My husband Ray was in full-time ministry for over twenty years. During that time, we were in the role of welcoming people who visited church rather than being visitors ourselves. That has certainly changed this spring. Family visits and homeschool conventions have given us many opportunities to visit churches.We love our own church family, but these away-from-home church experiences have been especially rich this spring.
What a joy it was to be with John’s family and with Bethany’s family in their churches. In April I stood beside John and worshiped with him, Audra, and Henry in their new church family. The tears streamed from my eyes. This Mother’s Day was the first Mother’s Day that our daughter Bethany was a mother. How precious it was for us to spend that day with her, Gregory, and Eva. When she was introducing me to a friend after church, the tears came again.
In May we worshiped with a church in Kirksville, Missouri. Ray spoke that morning on “How Christianity Has Changed the World.” After Ray went to the pulpit, I sat alone on a pew with a family. I was puzzled by them. I just had this feeling of concern. I sat beside the mother. She seemed very unhappy. Her husband was at the far end of our pew. In between were their children. Though the mother seemed sad all of the rest of the time, I noticed that she beamed with joy when she saw her little girl being affectionate with her daddy. I noticed that neither the mother nor the father participated when we shared in the Lord’s Supper. I thought to myself, “I should ask someone about this family,” because they seemed to need some loving attention.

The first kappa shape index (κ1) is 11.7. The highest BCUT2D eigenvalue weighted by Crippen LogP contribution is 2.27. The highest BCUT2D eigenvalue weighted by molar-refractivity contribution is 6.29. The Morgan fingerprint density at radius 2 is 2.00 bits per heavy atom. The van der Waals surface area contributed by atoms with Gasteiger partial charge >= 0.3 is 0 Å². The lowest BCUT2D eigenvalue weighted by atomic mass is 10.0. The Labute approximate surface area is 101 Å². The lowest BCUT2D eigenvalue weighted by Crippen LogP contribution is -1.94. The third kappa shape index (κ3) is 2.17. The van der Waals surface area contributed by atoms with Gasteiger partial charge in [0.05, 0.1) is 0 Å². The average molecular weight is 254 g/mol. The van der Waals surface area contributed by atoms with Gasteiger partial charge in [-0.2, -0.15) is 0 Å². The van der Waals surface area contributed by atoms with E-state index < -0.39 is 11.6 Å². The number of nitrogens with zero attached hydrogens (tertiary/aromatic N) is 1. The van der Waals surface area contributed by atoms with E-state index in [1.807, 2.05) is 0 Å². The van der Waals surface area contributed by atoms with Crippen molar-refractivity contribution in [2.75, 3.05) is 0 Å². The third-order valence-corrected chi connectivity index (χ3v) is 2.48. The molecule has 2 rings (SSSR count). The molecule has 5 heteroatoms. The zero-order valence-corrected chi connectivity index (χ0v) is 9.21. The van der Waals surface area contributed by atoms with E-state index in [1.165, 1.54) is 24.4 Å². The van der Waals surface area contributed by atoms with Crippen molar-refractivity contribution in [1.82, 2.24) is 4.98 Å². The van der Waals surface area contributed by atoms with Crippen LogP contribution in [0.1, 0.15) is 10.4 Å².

As we visited with homeschoolers after church, a bell rang. One of the ladies said that the bell meant someone was about to be baptized. We followed others into the auditorium to share in the joy. There stood the father who had sat on my pew. He confessed his faith before those of us who were still present after the service. Then he was baptized into Christ. One week later he left for Afghanistan.
Last Sunday we worshiped with friends in a church in a large metropolitan area in the South. “Jesus loves the little children, red, brown, yellow, black, and white” ran through my mind. What a diverse group was assembled to worship. We often hear that we are living in terrible times, that America is in decay, and that things aren’t like they were in the good ol’ days. Of course, I am concerned about many current issues, but all is not worse today. Ray pointed out to me on Sunday afternoon that he and I have lived to see things change radically in the relationships between people with different skin colors who live in America. Here in this metropolitan area where people once worshiped and went to school based on the color of their skin, we joined our voices with people whose ancestors lived in Europe, Africa, Asia, and Latin America. Despite their different backgrounds and experiences, they are all united in Christ. Those Christians are making a difference in that place.
In every nation the man who fears Him
and does what is right
is welcome to Him.
Acts 10:35, NASB
At each place we visited, we were there with people who already love us. That makes visiting easy. It’s not so easy when you walk into a group and you don’t know anyone. Are there visitors you can welcome? Is there a new homeschooling mother in town who needs encouragement? I want my life and my actions to say, “Welcome.”